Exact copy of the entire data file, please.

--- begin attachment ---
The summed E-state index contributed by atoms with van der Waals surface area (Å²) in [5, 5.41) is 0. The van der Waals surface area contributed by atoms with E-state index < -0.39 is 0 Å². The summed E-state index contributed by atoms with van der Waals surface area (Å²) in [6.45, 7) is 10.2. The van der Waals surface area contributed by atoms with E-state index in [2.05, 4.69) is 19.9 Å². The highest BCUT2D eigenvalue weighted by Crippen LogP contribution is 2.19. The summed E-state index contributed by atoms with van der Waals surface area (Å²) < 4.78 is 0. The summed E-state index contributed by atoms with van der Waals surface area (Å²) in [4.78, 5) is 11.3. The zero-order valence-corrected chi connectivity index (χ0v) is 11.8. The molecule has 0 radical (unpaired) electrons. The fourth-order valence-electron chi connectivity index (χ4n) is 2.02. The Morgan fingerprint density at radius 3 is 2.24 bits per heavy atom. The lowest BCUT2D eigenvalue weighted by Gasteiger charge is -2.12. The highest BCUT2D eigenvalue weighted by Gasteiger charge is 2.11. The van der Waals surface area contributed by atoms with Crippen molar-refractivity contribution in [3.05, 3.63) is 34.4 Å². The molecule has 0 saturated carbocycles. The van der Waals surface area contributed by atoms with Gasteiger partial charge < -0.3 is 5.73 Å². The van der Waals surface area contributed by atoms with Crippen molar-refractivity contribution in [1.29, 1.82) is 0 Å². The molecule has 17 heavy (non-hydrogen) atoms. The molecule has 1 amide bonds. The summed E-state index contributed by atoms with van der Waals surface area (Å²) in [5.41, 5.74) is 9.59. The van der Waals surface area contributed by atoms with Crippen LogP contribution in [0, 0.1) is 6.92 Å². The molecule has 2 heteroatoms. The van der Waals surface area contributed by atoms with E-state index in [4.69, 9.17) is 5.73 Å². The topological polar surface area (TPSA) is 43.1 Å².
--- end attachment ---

The summed E-state index contributed by atoms with van der Waals surface area (Å²) in [5, 5.41) is 0. The van der Waals surface area contributed by atoms with E-state index < -0.39 is 0 Å². The summed E-state index contributed by atoms with van der Waals surface area (Å²) in [6.45, 7) is 10.2. The van der Waals surface area contributed by atoms with E-state index in [2.05, 4.69) is 19.9 Å². The highest BCUT2D eigenvalue weighted by Crippen LogP contribution is 2.19. The summed E-state index contributed by atoms with van der Waals surface area (Å²) < 4.78 is 0. The summed E-state index contributed by atoms with van der Waals surface area (Å²) in [4.78, 5) is 11.3. The zero-order valence-corrected chi connectivity index (χ0v) is 11.8. The molecule has 0 radical (unpaired) electrons. The fourth-order valence-electron chi connectivity index (χ4n) is 2.02. The Morgan fingerprint density at radius 3 is 2.24 bits per heavy atom. The lowest BCUT2D eigenvalue weighted by Gasteiger charge is -2.12. The highest BCUT2D eigenvalue weighted by Gasteiger charge is 2.11. The van der Waals surface area contributed by atoms with Crippen molar-refractivity contribution in [3.05, 3.63) is 34.4 Å². The molecule has 0 saturated carbocycles. The van der Waals surface area contributed by atoms with Gasteiger partial charge < -0.3 is 5.73 Å². The van der Waals surface area contributed by atoms with Crippen molar-refractivity contribution in [1.29, 1.82) is 0 Å². The molecule has 17 heavy (non-hydrogen) atoms. The molecule has 1 amide bonds. The summed E-state index contributed by atoms with van der Waals surface area (Å²) in [5.41, 5.74) is 9.59. The van der Waals surface area contributed by atoms with Crippen LogP contribution in [0, 0.1) is 6.92 Å². The molecule has 2 heteroatoms. The van der Waals surface area contributed by atoms with E-state index in [4.69, 9.17) is 5.73 Å². The topological polar surface area (TPSA) is 43.1 Å².